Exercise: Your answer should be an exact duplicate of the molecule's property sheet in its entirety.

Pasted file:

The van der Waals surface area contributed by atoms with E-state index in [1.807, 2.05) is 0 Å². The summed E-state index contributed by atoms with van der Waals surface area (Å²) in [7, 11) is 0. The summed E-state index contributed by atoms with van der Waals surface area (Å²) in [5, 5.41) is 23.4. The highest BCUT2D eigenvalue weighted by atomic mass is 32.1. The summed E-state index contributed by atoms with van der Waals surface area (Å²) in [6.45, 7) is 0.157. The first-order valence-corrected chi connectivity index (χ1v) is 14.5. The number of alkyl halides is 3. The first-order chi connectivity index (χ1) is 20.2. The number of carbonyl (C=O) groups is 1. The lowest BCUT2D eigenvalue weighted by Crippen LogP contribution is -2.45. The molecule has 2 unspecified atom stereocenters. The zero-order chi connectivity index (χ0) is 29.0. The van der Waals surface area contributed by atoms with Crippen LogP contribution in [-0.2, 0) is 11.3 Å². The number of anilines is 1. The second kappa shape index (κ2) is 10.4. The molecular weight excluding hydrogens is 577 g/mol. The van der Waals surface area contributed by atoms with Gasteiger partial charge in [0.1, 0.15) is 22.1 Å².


The van der Waals surface area contributed by atoms with E-state index in [1.807, 2.05) is 0 Å². The summed E-state index contributed by atoms with van der Waals surface area (Å²) in [7, 11) is 0. The summed E-state index contributed by atoms with van der Waals surface area (Å²) in [5, 5.41) is 23.4. The highest BCUT2D eigenvalue weighted by atomic mass is 32.1. The summed E-state index contributed by atoms with van der Waals surface area (Å²) in [6.45, 7) is 0.157. The first-order valence-corrected chi connectivity index (χ1v) is 14.5. The number of alkyl halides is 3. The first-order chi connectivity index (χ1) is 20.2. The number of carbonyl (C=O) groups is 1. The lowest BCUT2D eigenvalue weighted by Crippen LogP contribution is -2.45. The molecule has 2 unspecified atom stereocenters. The zero-order chi connectivity index (χ0) is 29.0. The van der Waals surface area contributed by atoms with Crippen LogP contribution in [-0.2, 0) is 11.3 Å². The number of anilines is 1. The second kappa shape index (κ2) is 10.4. The molecular weight excluding hydrogens is 577 g/mol. The van der Waals surface area contributed by atoms with Gasteiger partial charge in [0.1, 0.15) is 22.1 Å².